A recently proposed amendment to the 1964 Wilderness Act would allow mountain bikes — as well as game carts, strollers and wheelbarrows — in designated wilderness. The proposed legislation has reignited the debate about the original intent of the Wilderness Act, what wilderness means and if bikes belong in it.
House Resolution 1349 would amend the Wilderness Act so it couldn’t exclude bicycles, strollers, wheelbarrows, survey wheels, game carts and wheelchairs in wilderness areas. (Wheelchairs are already allowed under the 1990 Americans with Disabilities Act.) The bill was introduced by Rep. Tom McClintock (R-California) on March 2 and referred to the House Natural Resources Subcommittee on Federal Lands, which McClintock chairs and on which Wyoming’s Rep. Liz Cheney sits. Cheney’s office did not return phone calls or respond to emails for this story.
The bill is similar to one introduced in 2015 by Sen. Mike Lee (R-Utah), which died without a hearing. Opening wilderness trails to mountain bikes hasn’t been a priority within the bike community in Wyoming, said Tim Young, executive director of Wyoming Pathways. The organization has been focused on more pressing issues like preventing closures of existing trails and the Forest Service’s backlog of trail maintenance projects.
Young said he needed to study the bill more, but supports the idea that some wilderness trails would be appropriate for mountain biking. Bikes don’t hurt resources more than hikers and horses on backcountry trails, he said.
“Wyoming pathways represents all types of people-powered recreation, so we also support people who are hiking, the mountain bikers, cross-country skiers, anyone using human-powered ways to explore landscapes,” he said.
Young doesn’t think the bill is an attempt to gut the Wilderness Act, but instead clarify its intent. The Wilderness Act didn’t mean bikes, which weren’t popular at the time, when the authors banned “mechanical” travel in protected areas, Young said. Interpreting the language to ban bikes, one could also apply it so skis, which have mechanized bindings, he said.
“It’s not the Wilderness Act that bans bikes, it’s the interpretation of the law by federal land management agencies,” he said.
Wilderness Act took nine years to mold
Sarah Walker, interim director with the Wyoming Wilderness Association, disagrees. The 1964 law underwent more than 60 drafts and took nine years to pass.
“There was an amazing amount of intent and forethought,” she said. “It was a way to defend our natural environment from an increasingly mechanized world. It’s almost sort of a miracle we still have some of these sanctuaries where you can slow down and move at 3 mph and move deliberately and tediously and more slowly than some people want to — and that’s part of the appeal.”
Walker said she believes allowing bikes in wilderness will cause trail damage, create ecological impacts, but most worrisome, make the original bill more susceptible to changes.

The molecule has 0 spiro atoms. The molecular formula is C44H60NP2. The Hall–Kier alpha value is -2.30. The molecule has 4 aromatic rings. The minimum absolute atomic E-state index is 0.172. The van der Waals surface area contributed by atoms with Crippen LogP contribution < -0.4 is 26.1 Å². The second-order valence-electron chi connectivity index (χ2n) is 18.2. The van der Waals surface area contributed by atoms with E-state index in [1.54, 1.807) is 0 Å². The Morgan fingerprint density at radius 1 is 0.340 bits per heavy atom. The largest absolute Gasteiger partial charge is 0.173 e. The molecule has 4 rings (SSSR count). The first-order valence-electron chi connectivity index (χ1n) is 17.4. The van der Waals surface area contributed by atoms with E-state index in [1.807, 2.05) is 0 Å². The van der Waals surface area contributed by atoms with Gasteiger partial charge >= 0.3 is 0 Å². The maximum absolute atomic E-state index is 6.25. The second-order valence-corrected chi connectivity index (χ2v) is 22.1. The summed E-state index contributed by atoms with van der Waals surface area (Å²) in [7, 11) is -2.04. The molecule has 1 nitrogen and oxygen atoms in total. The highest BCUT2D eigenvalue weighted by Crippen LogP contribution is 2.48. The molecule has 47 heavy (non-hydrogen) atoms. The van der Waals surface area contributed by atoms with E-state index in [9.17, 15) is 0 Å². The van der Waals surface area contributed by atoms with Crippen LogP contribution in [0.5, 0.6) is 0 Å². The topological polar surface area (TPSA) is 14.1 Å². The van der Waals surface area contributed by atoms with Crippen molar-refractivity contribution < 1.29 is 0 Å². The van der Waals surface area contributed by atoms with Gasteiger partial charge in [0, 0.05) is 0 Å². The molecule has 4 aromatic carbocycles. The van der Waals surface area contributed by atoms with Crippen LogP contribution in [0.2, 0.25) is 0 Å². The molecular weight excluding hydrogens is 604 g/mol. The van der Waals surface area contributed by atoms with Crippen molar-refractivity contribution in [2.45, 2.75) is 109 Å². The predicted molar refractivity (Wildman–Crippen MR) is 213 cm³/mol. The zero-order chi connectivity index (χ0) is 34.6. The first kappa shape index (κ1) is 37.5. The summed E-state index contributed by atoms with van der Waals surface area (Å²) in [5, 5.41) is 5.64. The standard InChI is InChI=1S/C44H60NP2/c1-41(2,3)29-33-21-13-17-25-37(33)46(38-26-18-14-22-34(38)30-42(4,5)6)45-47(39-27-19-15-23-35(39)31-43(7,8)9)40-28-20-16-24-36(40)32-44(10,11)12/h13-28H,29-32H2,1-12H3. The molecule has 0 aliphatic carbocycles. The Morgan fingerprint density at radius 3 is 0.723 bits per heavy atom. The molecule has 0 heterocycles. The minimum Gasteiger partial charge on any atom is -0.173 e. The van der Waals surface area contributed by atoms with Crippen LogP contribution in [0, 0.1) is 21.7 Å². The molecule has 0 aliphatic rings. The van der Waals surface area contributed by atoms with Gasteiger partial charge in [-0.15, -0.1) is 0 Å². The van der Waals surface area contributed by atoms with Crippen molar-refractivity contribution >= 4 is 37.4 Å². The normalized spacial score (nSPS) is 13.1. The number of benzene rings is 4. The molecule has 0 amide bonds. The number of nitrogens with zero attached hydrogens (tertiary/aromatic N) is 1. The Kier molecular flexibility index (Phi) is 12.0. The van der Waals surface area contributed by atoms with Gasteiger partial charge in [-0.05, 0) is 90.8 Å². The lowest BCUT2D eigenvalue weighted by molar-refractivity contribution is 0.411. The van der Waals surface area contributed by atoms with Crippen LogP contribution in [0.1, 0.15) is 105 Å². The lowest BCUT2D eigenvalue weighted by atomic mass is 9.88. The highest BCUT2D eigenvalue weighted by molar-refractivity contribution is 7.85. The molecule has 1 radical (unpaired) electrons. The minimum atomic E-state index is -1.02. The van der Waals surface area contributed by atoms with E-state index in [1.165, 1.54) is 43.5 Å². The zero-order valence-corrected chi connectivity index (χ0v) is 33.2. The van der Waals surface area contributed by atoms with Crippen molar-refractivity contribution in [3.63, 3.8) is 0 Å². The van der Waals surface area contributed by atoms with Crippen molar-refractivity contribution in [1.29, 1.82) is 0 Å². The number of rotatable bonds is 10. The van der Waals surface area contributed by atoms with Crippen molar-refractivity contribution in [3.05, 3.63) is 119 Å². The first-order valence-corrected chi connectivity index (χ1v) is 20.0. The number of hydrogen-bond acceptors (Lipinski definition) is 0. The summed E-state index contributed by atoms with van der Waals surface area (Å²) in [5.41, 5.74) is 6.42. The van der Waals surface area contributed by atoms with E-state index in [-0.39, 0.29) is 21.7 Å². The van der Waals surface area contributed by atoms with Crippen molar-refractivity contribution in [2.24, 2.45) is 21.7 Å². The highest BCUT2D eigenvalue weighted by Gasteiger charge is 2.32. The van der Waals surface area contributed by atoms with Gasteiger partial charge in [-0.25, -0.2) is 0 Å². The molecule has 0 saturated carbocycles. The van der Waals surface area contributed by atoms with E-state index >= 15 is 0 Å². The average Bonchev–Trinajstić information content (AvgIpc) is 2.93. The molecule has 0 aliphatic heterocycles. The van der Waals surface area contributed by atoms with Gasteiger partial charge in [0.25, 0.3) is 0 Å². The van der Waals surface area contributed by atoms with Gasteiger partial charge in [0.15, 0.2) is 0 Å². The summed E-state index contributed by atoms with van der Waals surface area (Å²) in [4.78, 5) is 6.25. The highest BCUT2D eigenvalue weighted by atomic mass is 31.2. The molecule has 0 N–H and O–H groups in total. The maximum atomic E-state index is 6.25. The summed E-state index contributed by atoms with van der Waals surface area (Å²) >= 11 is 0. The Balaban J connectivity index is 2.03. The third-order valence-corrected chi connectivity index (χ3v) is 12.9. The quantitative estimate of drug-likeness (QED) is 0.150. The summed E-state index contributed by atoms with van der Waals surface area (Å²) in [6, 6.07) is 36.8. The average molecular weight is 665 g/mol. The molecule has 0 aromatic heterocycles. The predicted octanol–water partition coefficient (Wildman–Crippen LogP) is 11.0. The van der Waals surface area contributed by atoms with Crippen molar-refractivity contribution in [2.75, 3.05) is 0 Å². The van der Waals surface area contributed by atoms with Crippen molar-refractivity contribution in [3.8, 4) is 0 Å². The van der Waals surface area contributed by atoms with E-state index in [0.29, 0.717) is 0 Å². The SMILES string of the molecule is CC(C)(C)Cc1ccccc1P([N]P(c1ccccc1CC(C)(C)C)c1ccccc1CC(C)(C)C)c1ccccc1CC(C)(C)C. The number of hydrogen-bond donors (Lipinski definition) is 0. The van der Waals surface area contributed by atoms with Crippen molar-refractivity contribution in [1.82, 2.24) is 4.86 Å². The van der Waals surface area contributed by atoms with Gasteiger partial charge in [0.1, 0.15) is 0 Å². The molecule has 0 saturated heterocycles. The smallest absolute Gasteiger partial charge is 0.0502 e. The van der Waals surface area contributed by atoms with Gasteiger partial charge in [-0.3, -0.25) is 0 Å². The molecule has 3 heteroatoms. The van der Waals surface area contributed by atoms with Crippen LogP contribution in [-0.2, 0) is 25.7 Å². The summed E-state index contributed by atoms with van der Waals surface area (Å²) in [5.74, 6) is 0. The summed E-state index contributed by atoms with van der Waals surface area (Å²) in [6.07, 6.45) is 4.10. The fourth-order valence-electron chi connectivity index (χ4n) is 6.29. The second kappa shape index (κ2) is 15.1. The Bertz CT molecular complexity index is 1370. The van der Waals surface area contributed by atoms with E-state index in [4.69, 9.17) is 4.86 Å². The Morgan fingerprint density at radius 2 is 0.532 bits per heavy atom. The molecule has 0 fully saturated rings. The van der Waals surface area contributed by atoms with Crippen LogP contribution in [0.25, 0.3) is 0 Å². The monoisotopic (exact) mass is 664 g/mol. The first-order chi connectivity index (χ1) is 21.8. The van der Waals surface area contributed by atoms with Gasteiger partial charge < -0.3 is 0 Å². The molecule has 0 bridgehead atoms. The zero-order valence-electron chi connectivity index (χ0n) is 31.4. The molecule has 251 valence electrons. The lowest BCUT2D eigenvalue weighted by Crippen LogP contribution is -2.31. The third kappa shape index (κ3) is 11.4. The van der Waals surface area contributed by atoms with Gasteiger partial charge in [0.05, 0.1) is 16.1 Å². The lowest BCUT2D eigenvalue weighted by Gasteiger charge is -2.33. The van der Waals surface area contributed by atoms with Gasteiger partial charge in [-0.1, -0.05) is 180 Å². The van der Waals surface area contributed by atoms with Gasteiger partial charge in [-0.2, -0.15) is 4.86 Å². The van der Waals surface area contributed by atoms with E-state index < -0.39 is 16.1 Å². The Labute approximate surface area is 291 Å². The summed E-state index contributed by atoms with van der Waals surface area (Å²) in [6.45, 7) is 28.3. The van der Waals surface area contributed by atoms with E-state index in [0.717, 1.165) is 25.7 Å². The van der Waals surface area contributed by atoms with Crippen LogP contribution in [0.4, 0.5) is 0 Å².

Tony Ferlisi, a Lander mountain bike enthusiast, agrees. Ferlisi used to guide for Trek Travel and now designs trips for the bike company.
“This is less about whether bikes are appropriate or inappropriate in wilderness and more about the Wilderness Act as a whole,” said Ferlisi who also serves as the Forest Service liaison for the Lander Cycling Club. “I see it as more of a Trojan horse.”
He understands the arguments about why bikes should be allowed in wilderness. He doesn’t see the point in arguing about impacts because the only way bikes can be allowed in wilderness is with an amendment to the Wilderness Act which would weaken it, he said.
In places like Colorado or California, trails are pressured by large populations of riders, he said. Wyoming riders are less vocal about wanting bikes in wilderness because of how many trails there are for so few people, he said. Ferlisi would rather see creation of special recreation management areas, that don’t require an act of Congress, could still retain wilderness qualities, but do offer mountain bike trails.
“I think that we have a number of other tools in our public land management tool box to have non-motorized recreation allowed in areas that aren’t capital W wilderness,” he said.
He’d like to see mountain bikers using their energy locally to build new trails or maintain existing ones, rather than fight to ride in wilderness, he said.
He knows some people would love to ride bikes in the Wind River or Gros Ventre mountains. That would be an amazing experience, he said. “But as a whole we can do without that.”
“Wilderness is about more than just us as people,” he said. Wilderness offers a unique opportunity to preserve the landscape’s natural character. The clean water the West is fortunate to have often comes from sources with headwaters in wilderness areas. Wildlife use the protected migration corridors.
Wilderness “is a really uniquely American idea and I think it’s one our greatest assets as a country,” Ferlisi said. “I think from a cultural, biological and human health standpoint, it’s super important we retain these places are they are.”
If you want to judge for yourself, you can read the Wilderness Act, the first sentence of which follows.
In order to assure that an increasing population, accompanied by expanding settlement and growing mechanization, does not occupy and modify all areas within the United States and its possessions, leaving no lands designated for preservation and protection in their natural condition, it is hereby declared to be the policy of the Congress to secure for the American people of present and future generations the benefits of an enduring resource of wilderness.
(This article has been corrected to state that Ferlisi guided for Trek Travel, not Trek — Ed)